Another aspect of the present invention pertains to an automatic speed control loop. Important to the application of a robust simplified manual control capability is the ability of the embedded controller to maintain speed, even through harsh maneuvering environments. Consider a scenario wherein an operator commands a hard turn, a max climb, or a combined climb and turn maneuver, the VACS controller will rapidly orient the vehicle into the desired maneuver (flight path and turn rate). The maneuver, in turn, will require the vehicle to pull a large angle-of-attack, which results in increased drag, or to fly a glide slope in which the effects of gravity in the axial channel are significant enough to induce a rapid deceleration. To expect the operator to keep up this rapidly changing dynamic environment by manually adjusting the throttle would directly oppose the goal of the simplified manual control design. Hence, in accordance with one embodiment of the present invention, an automatic speed control loop is coupled into the system. A basic implementation allows the operator to enter a preprogrammed speed setting (cruise for best range, cruise for best endurance, cruise at max speed, etc) or a manual speed setting using a typical joystick throttle input. For the manual speed setting, the control stick throttle setting is not mapped to throttle setting, but rather mapped to a speed command that is linearly proportional to the control setting. In other words, the minimum control setting maps to the vehicle minimum control speed and the maximum control setting maps to the vehicle maximum cruise speed. The remaining settings are mapped linearly between the min and max speeds.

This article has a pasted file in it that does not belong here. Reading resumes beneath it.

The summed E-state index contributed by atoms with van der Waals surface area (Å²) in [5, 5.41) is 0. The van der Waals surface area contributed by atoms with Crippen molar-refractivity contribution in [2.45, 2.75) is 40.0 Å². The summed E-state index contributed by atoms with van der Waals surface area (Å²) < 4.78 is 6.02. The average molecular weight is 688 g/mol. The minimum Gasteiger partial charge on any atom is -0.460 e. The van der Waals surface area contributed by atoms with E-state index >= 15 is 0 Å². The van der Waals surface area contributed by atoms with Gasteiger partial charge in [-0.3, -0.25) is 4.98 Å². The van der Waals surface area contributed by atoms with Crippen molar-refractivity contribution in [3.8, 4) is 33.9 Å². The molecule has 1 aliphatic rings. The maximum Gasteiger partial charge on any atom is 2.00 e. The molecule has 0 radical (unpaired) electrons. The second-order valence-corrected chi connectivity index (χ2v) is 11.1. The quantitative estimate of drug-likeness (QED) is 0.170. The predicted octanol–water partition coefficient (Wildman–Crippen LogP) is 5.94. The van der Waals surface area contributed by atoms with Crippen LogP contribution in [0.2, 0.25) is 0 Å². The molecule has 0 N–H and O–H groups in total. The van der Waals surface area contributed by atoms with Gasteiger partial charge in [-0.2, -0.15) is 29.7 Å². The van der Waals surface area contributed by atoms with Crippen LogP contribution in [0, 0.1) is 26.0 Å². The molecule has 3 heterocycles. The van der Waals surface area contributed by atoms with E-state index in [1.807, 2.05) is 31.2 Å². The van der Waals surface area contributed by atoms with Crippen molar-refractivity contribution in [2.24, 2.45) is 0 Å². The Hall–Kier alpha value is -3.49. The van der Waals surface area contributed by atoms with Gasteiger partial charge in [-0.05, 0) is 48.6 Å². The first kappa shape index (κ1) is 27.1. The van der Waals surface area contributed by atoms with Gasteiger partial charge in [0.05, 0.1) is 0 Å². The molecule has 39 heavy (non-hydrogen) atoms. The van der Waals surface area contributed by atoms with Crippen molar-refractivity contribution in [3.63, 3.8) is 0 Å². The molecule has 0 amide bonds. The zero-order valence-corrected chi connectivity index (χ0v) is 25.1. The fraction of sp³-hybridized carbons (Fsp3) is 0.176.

As the vehicle decelerates through commanded maneuvers, the automatic speed loop responds and adjusts the throttle setting to maintain the desired speed programmed by the operator. Even as the operator adjusts his manual speed control, the flight software is simply adjusting the speed command to the autospeed loop, which is always running. The advantage is that the bandwidth of the control system is higher than the bandwidth of a human operator; hence, using VACS, the operator generally cannot command a maneuver that ultimately drives the vehicle to stall—the flight computer is continuously adjusting the throttle to maintain the proper speed setting.

Another aspect of the present invention pertains to climb gradient limiting. When mapping the vertical control stick command to a climb rate command, the vehicle climb rate performance capability is illustratively taken into account. The maximum climb rate of the vehicle directly corresponds to the maximum vertical control stick deflection. When a combined climb and turn maneuver is commanded, the net reduction in climb rate capability resulting from the out-of-plane acceleration component required to generate the turn rate is accounted for. There is a closed form analytic climb rate reduction that can be computed to account for the turn. In accordance with one embodiment, this reduction in climb rate is computed as:

Δ h . = - 2 C D ( C L 2 ) m 2 Ψ . 2 V ρ gS ref Eq . 50
where

C D ( C L 2 ) = vehicle drag polar constant ( k )
m=vehicle mass
{dot over (Ψ)}=turn rate command
V=inertial velocity
ρ=air density
g=acceleration of gravity
Sref=aerodynamic reference area

The maximum climb rate used to generate the flight path reference command during the manual control mode is reduced by the amount computed using the above equation. The combination of this reduction, along with the limiting algorithms and speed control loop discussed in the preceding sections offers a robust manual control system design that prevents the operator from overdriving the UAV.

D. Line-of-Sight Slave Control Mode

In accordance with one aspect of the present invention, as is indicated by block 136 in FIG. 1, a line-of-sight (LOS) slave control mode is implemented. The versatility of the overall control system design of the described VACS architecture makes implementation of this control mode relatively straightforward.